What is the aim of the campaign?

The Let’s Prevent Diabetes campaign is a call to action. It’s about calling on Federal and State governments to fund a national type 2 diabetes prevention program for Australians at high risk.

It is also a grassroots campaign encouraging all Australians to support us in our call to government.

For decades governments have prevented road accidents through the requirement of seat belts, prevented head injuries thorough the requirement of helmets and prevented drownings through the requirement of life jackets. They have spent hundreds of millions of dollars on these prevention programs

But when it comes to type 2 diabetes, where we know we can prevent this serious condition for those at high risk, we have no national approach.

We know type 2 diabetes is largely preventable, so why don’t we do it?

We want all Australians to back our calls. We want people with diabetes, their families, friends and work colleagues, as well as MPs, councils and others to add their voice to our campaign by visiting this website from Sunday 8 July 2012.

Why focus on diabetes prevention?

In Australia alone 275 people develop diabetes every day. It is the epidemic of the 21st century.

There are an estimated 2 million Australian adults who have pre-diabetes and are at high risk of developing type 2 diabetes.

Type 2 diabetes can be prevented in this high-risk group. Research shows that most people do not think diabetes is a serious illness and underestimate their personal risk.

What does Diabetes Australia want governments to do?

Currently, the type 2 prevention programs available in Australia are very limited. Victoria is the only state with a program (which is funded by the state government) for people aged over 50. That is far from enough.

We want type 2 diabetes prevention programs to be available in every state for the 2 million Australians at high risk. We also want systematic risk assessments for people over 40.

What can people do to support the campaign?

  1. Come along and show your support for a national diabetes prevention program at the launch of the Let’s Prevent Diabetes campaign at 11am on Sunday 8 July 2012 on the steps of Parliament House, Spring Street, East Melbourne.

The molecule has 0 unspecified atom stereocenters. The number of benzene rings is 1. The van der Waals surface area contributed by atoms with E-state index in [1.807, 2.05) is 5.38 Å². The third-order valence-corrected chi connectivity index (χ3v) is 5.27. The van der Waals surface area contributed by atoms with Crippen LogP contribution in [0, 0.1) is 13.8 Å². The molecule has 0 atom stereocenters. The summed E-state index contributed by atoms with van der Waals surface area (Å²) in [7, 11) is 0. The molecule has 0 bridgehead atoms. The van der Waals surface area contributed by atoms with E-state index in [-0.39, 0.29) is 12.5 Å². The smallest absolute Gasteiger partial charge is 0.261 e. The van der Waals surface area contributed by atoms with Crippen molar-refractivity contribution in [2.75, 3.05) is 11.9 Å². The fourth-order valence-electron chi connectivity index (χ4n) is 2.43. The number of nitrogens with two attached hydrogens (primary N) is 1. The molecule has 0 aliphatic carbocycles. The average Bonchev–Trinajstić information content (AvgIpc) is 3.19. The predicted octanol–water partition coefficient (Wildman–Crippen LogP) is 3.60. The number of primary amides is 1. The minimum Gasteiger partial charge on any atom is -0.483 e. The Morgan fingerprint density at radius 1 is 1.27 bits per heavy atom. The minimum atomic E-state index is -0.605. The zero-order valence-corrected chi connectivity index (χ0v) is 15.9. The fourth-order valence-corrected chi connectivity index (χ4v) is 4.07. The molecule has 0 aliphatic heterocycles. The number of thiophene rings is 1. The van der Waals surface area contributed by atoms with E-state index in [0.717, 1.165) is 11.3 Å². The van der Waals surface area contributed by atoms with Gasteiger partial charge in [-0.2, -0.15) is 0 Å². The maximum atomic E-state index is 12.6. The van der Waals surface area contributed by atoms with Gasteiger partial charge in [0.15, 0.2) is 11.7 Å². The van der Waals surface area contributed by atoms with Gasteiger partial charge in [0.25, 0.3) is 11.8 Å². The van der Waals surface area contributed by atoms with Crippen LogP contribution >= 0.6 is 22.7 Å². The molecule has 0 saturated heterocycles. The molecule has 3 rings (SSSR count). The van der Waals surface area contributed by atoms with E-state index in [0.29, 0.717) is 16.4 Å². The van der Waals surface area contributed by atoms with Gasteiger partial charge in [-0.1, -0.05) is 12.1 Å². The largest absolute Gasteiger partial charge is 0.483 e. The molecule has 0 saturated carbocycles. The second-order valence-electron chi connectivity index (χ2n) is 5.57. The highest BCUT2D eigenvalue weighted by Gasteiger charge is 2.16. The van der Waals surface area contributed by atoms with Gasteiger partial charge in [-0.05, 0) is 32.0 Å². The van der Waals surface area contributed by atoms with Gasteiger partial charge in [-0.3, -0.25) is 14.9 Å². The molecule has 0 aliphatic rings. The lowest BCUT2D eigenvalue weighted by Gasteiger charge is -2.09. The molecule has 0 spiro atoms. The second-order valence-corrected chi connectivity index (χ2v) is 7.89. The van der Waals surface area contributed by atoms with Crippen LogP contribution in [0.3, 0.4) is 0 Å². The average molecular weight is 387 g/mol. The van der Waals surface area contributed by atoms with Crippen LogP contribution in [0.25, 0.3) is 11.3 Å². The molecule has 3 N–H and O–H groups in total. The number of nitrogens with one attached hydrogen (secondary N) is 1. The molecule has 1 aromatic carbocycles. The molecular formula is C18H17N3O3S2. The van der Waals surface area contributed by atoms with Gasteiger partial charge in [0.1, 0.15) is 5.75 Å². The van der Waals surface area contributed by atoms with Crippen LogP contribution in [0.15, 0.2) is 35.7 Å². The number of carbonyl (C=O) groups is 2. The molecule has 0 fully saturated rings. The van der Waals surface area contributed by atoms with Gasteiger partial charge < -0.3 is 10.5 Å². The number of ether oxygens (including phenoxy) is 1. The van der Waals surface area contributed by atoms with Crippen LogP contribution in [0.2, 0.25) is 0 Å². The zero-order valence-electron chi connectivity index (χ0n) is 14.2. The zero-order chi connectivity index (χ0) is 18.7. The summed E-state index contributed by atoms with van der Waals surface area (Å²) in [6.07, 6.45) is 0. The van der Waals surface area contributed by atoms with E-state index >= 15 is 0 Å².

2. Visit www.letspreventdiabetes from 8 July 2012 and add your voice to our campaign. On this website you are asked to back our calls by answering yes to a simple question and writing to your local MPs. Don’t forget to send the link to your friends, families, workmates, schools, councils and everyone in between – the more people who visit our website the stronger our chance of getting governments to take action.

Why is the campaign important for people with pre-diabetes?

Around 2 million Australians have pre-diabetes and are at high risk of developing type 2 diabetes – we want to reduce that number, but we can’t do it alone.

 What is pre-diabetes?

Impaired fasting glucose (IFG) and impaired glucose tolerance (IGT) are conditions where blood glucose levels are higher than normal but not high enough for a diagnosis of type 2 diabetes. The term ‘pre-diabetes’ is often used to describe these conditions.

People with pre-diabetes have a high risk of developing type 2 diabetes.

Why is the campaign important for people with type 2 diabetes?

We need people with type 2 diabetes to be our biggest voice. You have been diagnosed with diabetes so you know how it affects your life. But if you were given the chance to prevent it we know you would jump at it. If you had been shown the impact that diabetes would have on your life before you were diagnosed, we know it would have helped motivate you to do something to reduce your chances of developing it. That’s what we want governments to do – get serious about the most serious threat to Australians’ health and productivity and fund a national diabetes prevention program for those at high risk.

What is type 2 diabetes?